The Temple of Horus in Edfu is one of the most impressive and well-preserved temples in Egypt. This temple exists on the west bank of the Nile in the city of Edfu, Aswan Governorate. It is the largest temple dedicated to Horus and Hathor of Dendera.
History of Temple of Horus at Edfu
The sandstone temple was completed some 180 years later by Ptolemy XII Neos Dionysos, Cleopatra VII’s father
The construction of the present temple started on 23 August 237 BC during the reign of Ptolemy III Euergetes and completed in 57 BC under Ptolemy XII Neos Dionysos, known as Auletes. The Ptolemies it built on the site of an earlier, smaller temple also dedicated to Horus. Although the previous structure was oriented east-west rather than north-south as in the present site. This earlier temple was built during the New Kingdom by Ramses I, Seti I, and Ramses II. A ruined pylon lies just to the east of the current temple.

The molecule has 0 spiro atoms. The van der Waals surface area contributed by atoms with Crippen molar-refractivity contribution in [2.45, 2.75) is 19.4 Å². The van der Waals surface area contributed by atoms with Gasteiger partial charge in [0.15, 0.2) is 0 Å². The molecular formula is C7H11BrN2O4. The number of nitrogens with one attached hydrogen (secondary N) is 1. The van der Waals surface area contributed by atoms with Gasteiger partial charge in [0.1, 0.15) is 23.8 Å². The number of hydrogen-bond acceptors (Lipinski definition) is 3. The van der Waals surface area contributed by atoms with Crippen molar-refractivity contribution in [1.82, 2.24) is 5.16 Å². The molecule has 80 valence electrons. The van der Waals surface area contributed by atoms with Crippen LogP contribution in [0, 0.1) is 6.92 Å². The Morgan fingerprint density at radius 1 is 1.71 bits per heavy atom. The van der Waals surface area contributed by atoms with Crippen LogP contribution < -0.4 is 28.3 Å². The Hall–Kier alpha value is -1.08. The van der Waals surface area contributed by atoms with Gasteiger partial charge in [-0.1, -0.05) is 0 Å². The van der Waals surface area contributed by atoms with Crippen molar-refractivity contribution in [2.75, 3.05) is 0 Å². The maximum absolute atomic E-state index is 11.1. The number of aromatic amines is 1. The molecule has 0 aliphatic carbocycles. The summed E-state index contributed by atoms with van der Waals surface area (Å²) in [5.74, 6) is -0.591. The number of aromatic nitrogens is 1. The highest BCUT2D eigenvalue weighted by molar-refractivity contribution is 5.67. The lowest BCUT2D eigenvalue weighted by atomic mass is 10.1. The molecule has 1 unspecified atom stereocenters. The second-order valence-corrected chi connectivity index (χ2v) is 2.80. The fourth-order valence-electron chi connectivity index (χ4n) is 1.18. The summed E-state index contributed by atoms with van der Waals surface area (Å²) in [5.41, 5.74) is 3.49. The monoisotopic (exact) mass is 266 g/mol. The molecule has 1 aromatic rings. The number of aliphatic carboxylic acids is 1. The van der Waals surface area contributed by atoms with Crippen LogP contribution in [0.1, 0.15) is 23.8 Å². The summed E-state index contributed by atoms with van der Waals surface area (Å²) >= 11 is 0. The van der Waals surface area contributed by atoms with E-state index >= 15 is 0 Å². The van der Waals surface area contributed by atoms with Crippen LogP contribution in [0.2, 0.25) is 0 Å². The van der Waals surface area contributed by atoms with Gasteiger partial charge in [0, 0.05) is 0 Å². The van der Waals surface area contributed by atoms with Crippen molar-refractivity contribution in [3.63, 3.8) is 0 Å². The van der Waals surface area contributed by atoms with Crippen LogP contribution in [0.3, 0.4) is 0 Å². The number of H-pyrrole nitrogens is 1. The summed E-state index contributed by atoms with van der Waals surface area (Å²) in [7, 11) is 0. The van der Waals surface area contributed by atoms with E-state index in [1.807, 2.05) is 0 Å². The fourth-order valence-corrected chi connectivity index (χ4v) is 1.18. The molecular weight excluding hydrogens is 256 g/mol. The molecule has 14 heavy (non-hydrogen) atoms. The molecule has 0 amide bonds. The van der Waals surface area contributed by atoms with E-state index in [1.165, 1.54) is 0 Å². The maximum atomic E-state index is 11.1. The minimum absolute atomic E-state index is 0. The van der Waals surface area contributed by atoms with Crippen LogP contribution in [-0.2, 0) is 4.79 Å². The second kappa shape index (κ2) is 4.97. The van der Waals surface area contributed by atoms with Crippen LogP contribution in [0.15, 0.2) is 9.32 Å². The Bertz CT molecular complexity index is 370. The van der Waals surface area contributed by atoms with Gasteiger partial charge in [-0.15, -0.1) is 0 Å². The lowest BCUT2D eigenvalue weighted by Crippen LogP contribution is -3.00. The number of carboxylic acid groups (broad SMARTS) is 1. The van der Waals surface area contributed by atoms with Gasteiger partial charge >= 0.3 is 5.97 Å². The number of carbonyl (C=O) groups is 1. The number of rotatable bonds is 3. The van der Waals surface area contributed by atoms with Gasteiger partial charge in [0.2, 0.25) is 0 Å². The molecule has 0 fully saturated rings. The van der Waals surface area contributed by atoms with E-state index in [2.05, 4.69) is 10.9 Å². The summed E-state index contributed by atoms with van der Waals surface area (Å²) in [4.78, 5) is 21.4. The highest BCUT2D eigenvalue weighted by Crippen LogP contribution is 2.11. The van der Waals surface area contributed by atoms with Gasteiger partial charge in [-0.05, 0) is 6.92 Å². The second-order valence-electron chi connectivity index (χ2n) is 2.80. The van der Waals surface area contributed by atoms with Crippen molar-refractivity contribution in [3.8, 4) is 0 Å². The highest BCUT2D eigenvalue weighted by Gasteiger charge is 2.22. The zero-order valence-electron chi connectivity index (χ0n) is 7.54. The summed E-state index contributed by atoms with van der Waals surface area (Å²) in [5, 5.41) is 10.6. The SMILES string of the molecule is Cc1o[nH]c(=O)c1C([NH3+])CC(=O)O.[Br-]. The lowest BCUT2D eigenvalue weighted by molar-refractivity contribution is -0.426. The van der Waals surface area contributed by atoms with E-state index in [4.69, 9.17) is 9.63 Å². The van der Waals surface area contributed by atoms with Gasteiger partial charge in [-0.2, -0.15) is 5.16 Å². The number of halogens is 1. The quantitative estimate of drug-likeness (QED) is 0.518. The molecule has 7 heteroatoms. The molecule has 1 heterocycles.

The appearance of Christianity in Egypt had its influence on the use of the temple of Horus. The Roman Empire in 391 AD banned the worship of the Ancient Egyptian Gods. Thus, the temple fell into disuse for centuries.
Two hundred years ago the temple was buried by sand, rubble and part of the village of Edfu, which had spread over the roof. The excavation was begun by Auguste Mariette in the mid-19th century.